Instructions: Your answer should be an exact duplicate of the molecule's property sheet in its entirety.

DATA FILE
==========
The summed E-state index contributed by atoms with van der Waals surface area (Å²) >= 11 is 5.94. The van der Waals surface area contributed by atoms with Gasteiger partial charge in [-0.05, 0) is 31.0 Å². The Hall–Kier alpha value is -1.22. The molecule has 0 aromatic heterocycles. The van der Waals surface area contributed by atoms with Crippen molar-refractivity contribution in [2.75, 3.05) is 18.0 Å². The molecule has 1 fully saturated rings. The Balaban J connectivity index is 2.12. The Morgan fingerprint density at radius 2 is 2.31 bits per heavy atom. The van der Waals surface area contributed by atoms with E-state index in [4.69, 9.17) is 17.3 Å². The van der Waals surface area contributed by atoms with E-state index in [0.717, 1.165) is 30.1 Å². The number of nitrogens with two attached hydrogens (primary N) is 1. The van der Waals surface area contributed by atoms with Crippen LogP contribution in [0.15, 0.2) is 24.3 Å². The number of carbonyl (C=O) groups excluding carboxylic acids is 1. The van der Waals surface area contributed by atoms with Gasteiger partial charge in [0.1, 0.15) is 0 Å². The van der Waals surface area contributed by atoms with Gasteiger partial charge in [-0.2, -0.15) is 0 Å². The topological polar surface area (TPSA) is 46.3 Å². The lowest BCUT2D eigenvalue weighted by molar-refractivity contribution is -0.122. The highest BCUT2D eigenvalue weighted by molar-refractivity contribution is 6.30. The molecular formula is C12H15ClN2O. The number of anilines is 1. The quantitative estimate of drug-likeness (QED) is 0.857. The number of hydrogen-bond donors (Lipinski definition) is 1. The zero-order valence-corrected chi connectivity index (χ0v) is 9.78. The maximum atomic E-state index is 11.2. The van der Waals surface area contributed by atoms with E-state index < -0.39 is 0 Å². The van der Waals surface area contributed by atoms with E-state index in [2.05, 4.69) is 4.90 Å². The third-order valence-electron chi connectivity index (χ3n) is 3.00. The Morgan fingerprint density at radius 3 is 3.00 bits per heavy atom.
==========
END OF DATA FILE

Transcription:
The summed E-state index contributed by atoms with van der Waals surface area (Å²) >= 11 is 5.94. The van der Waals surface area contributed by atoms with Gasteiger partial charge in [-0.05, 0) is 31.0 Å². The Hall–Kier alpha value is -1.22. The molecule has 0 aromatic heterocycles. The van der Waals surface area contributed by atoms with Crippen molar-refractivity contribution in [2.75, 3.05) is 18.0 Å². The molecule has 1 fully saturated rings. The Balaban J connectivity index is 2.12. The Morgan fingerprint density at radius 2 is 2.31 bits per heavy atom. The van der Waals surface area contributed by atoms with E-state index in [4.69, 9.17) is 17.3 Å². The van der Waals surface area contributed by atoms with E-state index in [0.717, 1.165) is 30.1 Å². The number of nitrogens with two attached hydrogens (primary N) is 1. The van der Waals surface area contributed by atoms with Crippen LogP contribution in [0.15, 0.2) is 24.3 Å². The number of carbonyl (C=O) groups excluding carboxylic acids is 1. The van der Waals surface area contributed by atoms with Gasteiger partial charge in [0.1, 0.15) is 0 Å². The van der Waals surface area contributed by atoms with Gasteiger partial charge in [-0.2, -0.15) is 0 Å². The topological polar surface area (TPSA) is 46.3 Å². The lowest BCUT2D eigenvalue weighted by molar-refractivity contribution is -0.122. The highest BCUT2D eigenvalue weighted by molar-refractivity contribution is 6.30. The molecular formula is C12H15ClN2O. The number of anilines is 1. The quantitative estimate of drug-likeness (QED) is 0.857. The number of hydrogen-bond donors (Lipinski definition) is 1. The zero-order valence-corrected chi connectivity index (χ0v) is 9.78. The maximum atomic E-state index is 11.2. The van der Waals surface area contributed by atoms with E-state index < -0.39 is 0 Å². The van der Waals surface area contributed by atoms with E-state index in [2.05, 4.69) is 4.90 Å². The third-order valence-electron chi connectivity index (χ3n) is 3.00. The Morgan fingerprint density at radius 3 is 3.00 bits per heavy atom.